When you say to work on ogoshi to tsurikomi goshi to what extent? Should i work on o goshi until i can do it competently in randori then move on to tsurikomi goshi?

    Also about the underhook grip isnt that just like using a high collar grip or around the head grip? is and underhook and easy grip to get in randori?
    Last edited by adskibullus; 8/04/2011 2:35pm at .
  4. adskibullus is offline

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    Posted On:
    8/04/2011 2:44pm


     Style: Lifting heavy stuff

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    Hell yeah! Hell no!
    Quote Originally Posted by BKR View Post

    I don't know how much taller you are, but it sounds like you have one or two coaches who are taller, so work more with them on standard gripping and your two legged hip throws, Tsurkomi Goshi is very good, but the progression I teach is O Goshi-Tsurikomi Goshi-Harai Goshi,and that can take several weeks to several months (more common).

    I had a student who was a lot taller than everyone else. It took him a while, but he got to where he could do decent O Goshi and Tsurikomi Goshi to us short guys (nobody over 5'7"), with him at 6'1". Part of it is getting the coordination to lower your weight and maintain balance, part is developing the strength, part is flexibility.

    Ben
    Im 6ft 2' the rest are about 5ft 7 ish. How did you go about getting your student to develop the correct cordination to lower my body and keep balance? was there any specific drills or just loads of uchikomi?
  5. judoka_uk is offline
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    Posted On:
    8/04/2011 3:02pm

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     Style: Judo

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    Hell yeah! Hell no!
    Give me an hour or two and I'll have the answer to all your problems.
  6. Res Judicata is offline

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    Posted On:
    8/04/2011 6:15pm


     Style: Judo & BJJ

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    Hell yeah! Hell no!
    Whatever you do, stay the away from the videos by the Israeli ninjas playing at Judo. They usually suck. This isn't one of their worst ones, though.
  7. BKR is offline
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    Posted On:
    8/05/2011 5:18pm

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     Style: Kodokan Judo

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    Hell yeah! Hell no!
    Quote Originally Posted by adskibullus View Post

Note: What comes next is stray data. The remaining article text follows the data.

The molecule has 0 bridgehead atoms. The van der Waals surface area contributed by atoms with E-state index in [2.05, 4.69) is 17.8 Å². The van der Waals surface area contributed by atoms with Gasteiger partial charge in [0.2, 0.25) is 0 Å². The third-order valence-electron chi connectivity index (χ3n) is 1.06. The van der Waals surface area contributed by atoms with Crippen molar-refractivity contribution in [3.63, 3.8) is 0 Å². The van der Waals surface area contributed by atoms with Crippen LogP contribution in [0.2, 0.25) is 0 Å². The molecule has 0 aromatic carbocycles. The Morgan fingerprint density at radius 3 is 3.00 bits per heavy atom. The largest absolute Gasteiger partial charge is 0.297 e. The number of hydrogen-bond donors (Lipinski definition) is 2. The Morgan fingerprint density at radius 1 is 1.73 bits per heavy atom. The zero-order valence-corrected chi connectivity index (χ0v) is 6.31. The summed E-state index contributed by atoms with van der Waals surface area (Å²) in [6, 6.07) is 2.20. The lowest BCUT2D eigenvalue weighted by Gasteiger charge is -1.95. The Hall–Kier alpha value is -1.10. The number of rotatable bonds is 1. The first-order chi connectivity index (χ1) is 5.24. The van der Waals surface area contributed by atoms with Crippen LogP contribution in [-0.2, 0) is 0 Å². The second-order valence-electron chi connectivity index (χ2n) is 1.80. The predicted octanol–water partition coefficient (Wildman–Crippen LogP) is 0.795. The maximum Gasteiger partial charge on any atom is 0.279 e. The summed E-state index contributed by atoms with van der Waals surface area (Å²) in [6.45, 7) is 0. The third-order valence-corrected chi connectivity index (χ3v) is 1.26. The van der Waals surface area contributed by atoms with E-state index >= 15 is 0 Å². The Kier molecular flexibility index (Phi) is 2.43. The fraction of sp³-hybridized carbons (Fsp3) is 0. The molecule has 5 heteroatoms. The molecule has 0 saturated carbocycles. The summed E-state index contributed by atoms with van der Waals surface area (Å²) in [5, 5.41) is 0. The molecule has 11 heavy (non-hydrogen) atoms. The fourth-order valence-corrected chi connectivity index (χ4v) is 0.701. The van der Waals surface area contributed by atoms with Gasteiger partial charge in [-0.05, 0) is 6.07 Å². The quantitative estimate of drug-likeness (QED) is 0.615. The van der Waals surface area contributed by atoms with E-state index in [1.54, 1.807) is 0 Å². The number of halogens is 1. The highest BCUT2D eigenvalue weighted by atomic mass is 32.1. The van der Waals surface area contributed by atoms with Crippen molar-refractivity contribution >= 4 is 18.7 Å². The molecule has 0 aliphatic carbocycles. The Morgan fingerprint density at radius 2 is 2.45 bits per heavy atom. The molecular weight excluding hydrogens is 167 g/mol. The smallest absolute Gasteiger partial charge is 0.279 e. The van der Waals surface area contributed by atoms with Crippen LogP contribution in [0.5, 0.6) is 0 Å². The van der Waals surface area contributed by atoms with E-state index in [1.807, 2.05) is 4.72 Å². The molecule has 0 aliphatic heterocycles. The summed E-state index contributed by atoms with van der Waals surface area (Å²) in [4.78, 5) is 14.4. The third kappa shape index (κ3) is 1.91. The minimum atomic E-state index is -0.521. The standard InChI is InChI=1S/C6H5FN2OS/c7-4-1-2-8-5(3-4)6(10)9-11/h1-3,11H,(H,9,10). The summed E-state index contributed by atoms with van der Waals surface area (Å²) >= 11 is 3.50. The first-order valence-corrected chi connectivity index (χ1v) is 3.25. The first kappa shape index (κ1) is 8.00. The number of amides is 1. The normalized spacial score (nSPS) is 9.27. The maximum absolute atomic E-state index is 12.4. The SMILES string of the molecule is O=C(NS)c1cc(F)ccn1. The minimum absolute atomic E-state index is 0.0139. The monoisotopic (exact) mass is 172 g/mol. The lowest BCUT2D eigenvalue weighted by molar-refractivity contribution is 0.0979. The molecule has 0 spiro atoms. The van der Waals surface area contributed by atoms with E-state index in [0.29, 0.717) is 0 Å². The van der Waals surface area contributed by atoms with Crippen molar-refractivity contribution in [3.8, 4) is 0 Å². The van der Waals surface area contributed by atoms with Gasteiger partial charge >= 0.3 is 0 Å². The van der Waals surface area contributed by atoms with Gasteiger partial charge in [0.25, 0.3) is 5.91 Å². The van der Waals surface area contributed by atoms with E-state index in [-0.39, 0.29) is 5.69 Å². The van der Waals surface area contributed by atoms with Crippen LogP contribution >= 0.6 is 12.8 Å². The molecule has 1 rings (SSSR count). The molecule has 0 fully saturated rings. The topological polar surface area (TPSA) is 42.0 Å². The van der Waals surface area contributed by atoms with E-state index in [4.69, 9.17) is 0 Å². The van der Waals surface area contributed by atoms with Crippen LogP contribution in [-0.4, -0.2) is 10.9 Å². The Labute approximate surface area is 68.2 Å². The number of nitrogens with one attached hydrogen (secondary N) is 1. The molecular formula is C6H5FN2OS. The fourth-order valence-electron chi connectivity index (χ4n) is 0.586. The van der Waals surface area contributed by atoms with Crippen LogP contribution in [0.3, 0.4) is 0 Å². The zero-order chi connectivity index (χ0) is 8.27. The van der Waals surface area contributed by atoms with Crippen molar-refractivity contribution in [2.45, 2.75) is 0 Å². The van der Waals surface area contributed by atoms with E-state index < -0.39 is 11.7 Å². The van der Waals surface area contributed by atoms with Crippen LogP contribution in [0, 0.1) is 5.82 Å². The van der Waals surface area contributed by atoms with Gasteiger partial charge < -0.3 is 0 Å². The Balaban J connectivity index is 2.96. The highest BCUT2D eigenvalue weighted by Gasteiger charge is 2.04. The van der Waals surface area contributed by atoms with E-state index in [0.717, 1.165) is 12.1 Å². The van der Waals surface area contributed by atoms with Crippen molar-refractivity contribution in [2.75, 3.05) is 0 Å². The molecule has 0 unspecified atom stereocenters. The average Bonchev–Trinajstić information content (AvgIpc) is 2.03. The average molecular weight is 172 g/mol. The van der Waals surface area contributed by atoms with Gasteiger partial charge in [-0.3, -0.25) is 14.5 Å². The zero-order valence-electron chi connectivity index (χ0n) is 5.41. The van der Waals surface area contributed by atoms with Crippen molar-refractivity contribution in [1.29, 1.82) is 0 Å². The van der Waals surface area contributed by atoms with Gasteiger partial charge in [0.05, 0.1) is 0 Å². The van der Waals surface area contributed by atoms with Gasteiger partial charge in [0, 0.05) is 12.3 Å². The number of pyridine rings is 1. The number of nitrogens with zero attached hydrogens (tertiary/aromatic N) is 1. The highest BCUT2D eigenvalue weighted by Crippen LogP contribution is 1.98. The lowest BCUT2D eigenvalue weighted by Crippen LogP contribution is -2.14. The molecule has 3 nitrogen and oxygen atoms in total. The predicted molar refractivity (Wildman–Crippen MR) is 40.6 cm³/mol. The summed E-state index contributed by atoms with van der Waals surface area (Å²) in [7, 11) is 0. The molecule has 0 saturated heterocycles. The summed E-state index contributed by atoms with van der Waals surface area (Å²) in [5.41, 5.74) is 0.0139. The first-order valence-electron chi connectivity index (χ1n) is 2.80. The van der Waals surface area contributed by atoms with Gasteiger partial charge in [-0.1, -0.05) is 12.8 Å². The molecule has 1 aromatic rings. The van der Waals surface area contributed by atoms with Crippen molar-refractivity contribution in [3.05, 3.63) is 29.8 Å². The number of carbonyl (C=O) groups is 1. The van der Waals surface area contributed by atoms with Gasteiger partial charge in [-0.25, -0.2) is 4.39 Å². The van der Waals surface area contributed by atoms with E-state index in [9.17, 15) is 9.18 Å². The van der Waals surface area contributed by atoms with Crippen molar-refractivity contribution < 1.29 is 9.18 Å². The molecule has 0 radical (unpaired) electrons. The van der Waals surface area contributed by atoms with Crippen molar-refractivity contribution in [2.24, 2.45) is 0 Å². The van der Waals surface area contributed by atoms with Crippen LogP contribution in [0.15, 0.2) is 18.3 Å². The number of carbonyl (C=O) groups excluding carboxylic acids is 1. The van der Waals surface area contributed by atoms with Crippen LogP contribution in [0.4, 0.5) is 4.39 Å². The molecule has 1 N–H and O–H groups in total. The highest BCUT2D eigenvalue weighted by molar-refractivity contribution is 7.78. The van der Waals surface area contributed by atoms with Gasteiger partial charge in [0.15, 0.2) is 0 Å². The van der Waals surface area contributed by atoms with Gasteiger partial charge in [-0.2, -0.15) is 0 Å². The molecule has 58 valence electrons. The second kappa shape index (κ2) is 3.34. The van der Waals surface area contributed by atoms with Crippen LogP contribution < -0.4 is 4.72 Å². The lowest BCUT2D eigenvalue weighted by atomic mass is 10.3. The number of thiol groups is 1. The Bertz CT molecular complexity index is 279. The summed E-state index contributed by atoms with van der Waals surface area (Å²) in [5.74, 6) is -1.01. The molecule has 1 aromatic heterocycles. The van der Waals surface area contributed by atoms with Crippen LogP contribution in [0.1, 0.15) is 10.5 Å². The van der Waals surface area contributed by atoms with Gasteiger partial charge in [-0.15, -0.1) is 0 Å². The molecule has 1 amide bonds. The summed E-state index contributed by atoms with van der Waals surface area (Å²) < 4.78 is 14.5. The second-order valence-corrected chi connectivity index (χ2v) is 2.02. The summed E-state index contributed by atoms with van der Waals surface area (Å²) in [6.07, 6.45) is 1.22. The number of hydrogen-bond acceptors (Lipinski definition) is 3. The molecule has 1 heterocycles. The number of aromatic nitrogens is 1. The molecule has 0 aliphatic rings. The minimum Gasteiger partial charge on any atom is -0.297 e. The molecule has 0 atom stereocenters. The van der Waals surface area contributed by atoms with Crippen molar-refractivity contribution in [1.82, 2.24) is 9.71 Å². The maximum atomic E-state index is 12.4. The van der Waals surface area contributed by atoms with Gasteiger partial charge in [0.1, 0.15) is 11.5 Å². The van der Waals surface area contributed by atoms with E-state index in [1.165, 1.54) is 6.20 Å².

Ive never really got the hang of O goshi so i suppose it would be wise to start with that again. To be honest i struggle with all forward throws. I think it because i focus so much on my tsurite hand and getting it in the right place that i dont use the sleeve hand properly so i dont get enough " pull " with it.

    When you say to work on ogoshi to tsurikomi goshi to what extent? Should i work on o goshi until i can do it competently in randori then move on to tsurikomi goshi?

    Also about the underhook grip isnt that just like using a high collar grip or around the head grip? is and underhook and easy grip to get in randori?
    Quit worrying about randori. You can't even do the throws in compliant drilling, so what hope do you have in randori? Seriously, think about it. I'm not saying don't do randori, just that you are putting the cart before the horse.

    You don't have to be able to do O Goshi against people in randori consistently to show you can do the throw properly, the point is to absorb the coordination and basics that O Goshi has to offer. These skills transfer to more complex throws. O Goshi offers a lot of control with your hand around uke waist so you can focus on getting into the correct position without the complexity of the tsurite hand getting in the way. You still use the tsurite to help but it goes to the waist quickly (btw, just pull uke to you with it, don't grab the belt or judogi).

    Once you get O Goshi working with a moving uke (coming straight towards you at the least), you can move to Tsurikomi Goshi, which uses basically the same tai sabaki and body position, but with the tsurite in place on uke lapel.

    Do the type of tsurikomi drills as outlines by Judoka UK, this leads directly to tsurikomi goshi.

    Again, get Tsurikomi Goshi working with a compliant uke (not jumping, just not resisting), different directions of movement (straight back and circle to tsurite are good ones to work on), then you can try Uki Goshi (for the whole back bending thing), or try Harai Goshi and see what happens. You will need specific instruction that's too complicated for me to type out and correction the same.

    On the underhook, watch a video of the nage no kata to get the hand position. It's tsurite but under the arm of uke. This is an intermediate step, a progression, as you can use the underhook with your palm on uke shoulder blade to press uke to you and get proper upper body (and hence lower body) contact with uke, without the added complexity of the tsurite on the lapel. If you pay attention, you can transfer that underhook skill to your tsurite on lapel for Harai Goshi, Uchi Mata, etc.